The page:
Big cat encounters on the rise
Published 6:00 am Friday, September 21, 2018
Since Byron Crawford’s article appeared in Kentucky Living Magazine about the book project I completed, Panther Tales and Other Woodland Encounters, I have heard from a wide variety of people. Panther Tales II is more than half complete as stories continue to come in. I would welcome any story that someone has to share with me on this subject from Kentucky or any surrounding states.
Recently, while at the Pine Mountain Settlement School Fair Day, I gathered several good eyewitness accounts. Then someone told me about a recent attack on two pit bulls that left one dead and one injured, and a family cat ripped in half. I went to talk to the pet owner in person after the fair. She had contacted the appropriate officials. They confirmed that the attack, based on the wounds and the footprints found in and around her garage were indeed those of a very large cat such as a cougar. The prints were too big for a bobcat. They may have been from a black panther, but officials still deny the existence of such a creature.
A friend forwarded me a link on Facebook to a news report from Tennessee, confirming at least nine documented cougar sightings in western and central Tennessee. In the report, David Ball states, “At least nine cougar sightings have been confirmed. TWRA said they will be monitoring the natural expansion of the cougar. According to TWRA cougars, once they establish a home range can be up to 150 miles. They can travel up to 600 miles or more to find that home range.”
Let’s do the math. Tennessee and Kentucky are bordering states. From the documented sightings, Kentucky is within the 150-600 mile range that a cougar may travel. These big cats don’t have a map to limit their roaming and borders are meaningless.
It is also illegal to hunt and kill cougars. The TWRA on their website state, “Tennessee law protects all animals for which no hunting season is proclaimed, the cougar is protected in Tennessee. It is illegal to kill a cougar in Tennessee except in the case of imminent threat of life and injury. Also, if a landowner is experiencing property damage made by wildlife, that landowner has the right to protect his/her property.”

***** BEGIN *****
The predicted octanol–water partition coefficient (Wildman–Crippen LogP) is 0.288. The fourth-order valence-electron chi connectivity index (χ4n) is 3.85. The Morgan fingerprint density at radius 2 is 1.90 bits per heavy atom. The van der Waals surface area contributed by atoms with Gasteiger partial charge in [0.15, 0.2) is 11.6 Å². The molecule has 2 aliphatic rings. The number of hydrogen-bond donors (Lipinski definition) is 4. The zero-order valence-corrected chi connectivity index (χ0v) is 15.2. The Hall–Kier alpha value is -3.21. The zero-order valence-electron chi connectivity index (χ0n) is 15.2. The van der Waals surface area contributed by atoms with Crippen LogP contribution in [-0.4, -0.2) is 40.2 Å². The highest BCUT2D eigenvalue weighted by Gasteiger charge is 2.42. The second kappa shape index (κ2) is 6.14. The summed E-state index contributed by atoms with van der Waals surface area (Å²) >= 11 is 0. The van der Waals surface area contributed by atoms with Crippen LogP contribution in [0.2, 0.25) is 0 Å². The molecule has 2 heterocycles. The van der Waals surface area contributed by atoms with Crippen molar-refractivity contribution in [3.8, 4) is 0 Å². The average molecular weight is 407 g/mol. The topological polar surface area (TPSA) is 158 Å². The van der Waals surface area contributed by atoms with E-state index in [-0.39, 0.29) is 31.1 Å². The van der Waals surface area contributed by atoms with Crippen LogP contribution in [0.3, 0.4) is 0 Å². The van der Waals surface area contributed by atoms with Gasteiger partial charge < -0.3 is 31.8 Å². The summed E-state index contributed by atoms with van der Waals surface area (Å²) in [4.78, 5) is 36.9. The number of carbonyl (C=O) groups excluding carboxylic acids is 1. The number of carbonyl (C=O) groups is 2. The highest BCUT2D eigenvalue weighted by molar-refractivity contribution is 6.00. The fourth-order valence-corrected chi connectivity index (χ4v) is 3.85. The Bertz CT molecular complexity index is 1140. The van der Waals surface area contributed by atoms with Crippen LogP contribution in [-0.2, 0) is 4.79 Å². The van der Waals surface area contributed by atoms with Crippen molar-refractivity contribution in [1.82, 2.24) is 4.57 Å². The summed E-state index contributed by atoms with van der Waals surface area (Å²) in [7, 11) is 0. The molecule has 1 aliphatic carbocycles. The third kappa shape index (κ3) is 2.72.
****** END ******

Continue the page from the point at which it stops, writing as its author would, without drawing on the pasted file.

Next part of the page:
The Kentucky Department of Fish and Wildlife says on their website, “Mountain lions are easy to distinguish from other large cats in North America by their large body and long tail. The short, tawny brown fur that covers most of their body easily blends with most surroundings. Short black fur covers the backs of the ears, the tip of the tail and the sides of the muzzle. Mountain lions have sharp, curved claws to help them climb and bring down prey. Mountain lions usually retract their claws when walking.”
Body length: 5 – 8 ½ feet Ear length: 3 – 4 inches Tail length: 21 – 35 inches Weight: 90 – 160 pounds
Behavior: Mountain lions are solitary animals except during the breeding season or when females are raising kittens. The young typically remain with their mother for 2 years. During this time, the young animals learn from their mother how to hunt and survive. Once the family breaks up, subadult males may travel (disperse) hundreds of miles in search of a new home range.”
I’m all for protecting wildlife in their natural habitat. However, in the case of the slaughtered pets, the I’m glad to know there is a law is in favor of protecting personal property. “Per KRS 150.172, a person may kill any wildlife in self-defense or defense of another person. Any mountain lion killed or found dead in Kentucky must be surrendered to the Kentucky Fish and Wildlife within 24 hours for genetic testing and physical examination.”
Reach longtime Enterprise columnist Judith Victoria Hensley at email@example.com or on Facebook. Check out her blog: One Step Beyond the Door.